OK, just to go back into it a tad, when the math in the theory gets unsolvable in closed form, then we resort to software, since we can now. That's not a bad thing. Finite Element (and Finite Difference) analysis for stress/strain and for heat transfer has been around for half a century. Yet, many problems were too big, and engineers had to make proper assumptions, find empirical methods, and/or get more into the theory. Engineers had to be creative. I mean, the only other way to run a big model was to get more of those Hidden Figures gals to do billions of calculations, yeah, just get 'em, by the 100's of thousands, working there in the nursing home. What's a couple of hundred tonnes of creamed corn in comparison to a new Cray mainframe?

OK, anyway, the computers are so fast now, that, other than in the fields of turbulent gas dynamics and such, there is confidence that anything that can be properly set up as a model can be analyzed, with accurate results. Is there too much confidence, and are the underlying assumptions that the software is written around different sometimes? Was that the case with the new material used in the Titan?

Under the Global Climate Stupidity topic key, Peak Stupidity discussed 6 years ago the problems with the reliance on mathematical models of the entire climate of the Earth. We don't have a problem with the effort to do this. We just have a problem with those who have this false confidence that this complicated of a task (with still unknown processes involved and complicated interactions) has resulted in anything like an accurate working model.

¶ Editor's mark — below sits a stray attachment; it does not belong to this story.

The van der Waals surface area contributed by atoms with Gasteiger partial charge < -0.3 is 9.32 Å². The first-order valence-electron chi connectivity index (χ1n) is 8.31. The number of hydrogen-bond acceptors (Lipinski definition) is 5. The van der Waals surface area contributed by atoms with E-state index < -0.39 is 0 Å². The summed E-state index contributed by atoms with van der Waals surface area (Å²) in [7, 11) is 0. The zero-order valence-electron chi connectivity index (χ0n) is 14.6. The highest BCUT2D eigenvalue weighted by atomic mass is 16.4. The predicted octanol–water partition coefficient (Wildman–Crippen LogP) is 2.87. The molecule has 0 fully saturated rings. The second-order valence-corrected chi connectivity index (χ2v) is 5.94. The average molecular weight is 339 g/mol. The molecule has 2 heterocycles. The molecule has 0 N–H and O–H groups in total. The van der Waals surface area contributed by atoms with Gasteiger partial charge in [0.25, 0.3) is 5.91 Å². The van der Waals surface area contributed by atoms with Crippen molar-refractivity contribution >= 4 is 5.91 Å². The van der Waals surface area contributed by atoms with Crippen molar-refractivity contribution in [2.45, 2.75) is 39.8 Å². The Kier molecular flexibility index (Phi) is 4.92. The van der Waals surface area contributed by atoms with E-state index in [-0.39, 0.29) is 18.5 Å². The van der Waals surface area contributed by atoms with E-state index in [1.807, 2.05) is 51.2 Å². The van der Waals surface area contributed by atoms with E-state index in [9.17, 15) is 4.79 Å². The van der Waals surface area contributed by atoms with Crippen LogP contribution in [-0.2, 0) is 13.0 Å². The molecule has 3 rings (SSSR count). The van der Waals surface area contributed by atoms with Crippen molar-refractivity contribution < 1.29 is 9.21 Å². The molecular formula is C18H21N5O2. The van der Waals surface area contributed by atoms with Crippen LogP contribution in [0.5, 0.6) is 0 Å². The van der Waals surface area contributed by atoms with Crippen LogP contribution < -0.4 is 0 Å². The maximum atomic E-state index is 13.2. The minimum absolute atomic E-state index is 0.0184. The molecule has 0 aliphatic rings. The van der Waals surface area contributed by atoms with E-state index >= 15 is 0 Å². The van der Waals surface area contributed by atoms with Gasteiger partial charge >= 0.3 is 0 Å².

This overconfidence in "the software" is more of a problem with the younger generations. They don't want to look at the calculus and the experimental results graphs. Instead, they want to get as many pieces of software as possible and plug lots of shit in. I think this overconfidence and over-reliance is a likely cause of the Titan disaster.

What that means is we need not only 50 y/o and older White men doing this serious work, but we need the 50 y/o White men of today, who got their engineering/tech knowledge 30 years back. 50 y/o White men doing this 10 or 20 years from now may not cut it. Going woke in addition? Well that'll just bring things to a point where they'll have to send convicts down in the subs, as nobody will want a part of that. That's if anyone would know how to do a project like this in what's left of America in 2050.

* Sorry to the Euros and, well everyone non-middle-aged and older American, but we'll stick to English units in this post.

** I see that Mr. Kersey has been keeping his titles shorter lately. Yes, this one IS shorter. ;-}

*** OK, here we go ... HR is the scourge of the Big Biz world!: Part 1 - - Part 2 and Part 3.

**** The Big Gov readers here, and you know who you are (the one guy?) may see that as having been a factor in the disaster in the deep. Nah, we're talking government. Would anyone in Woke/AA Government know more than these guys?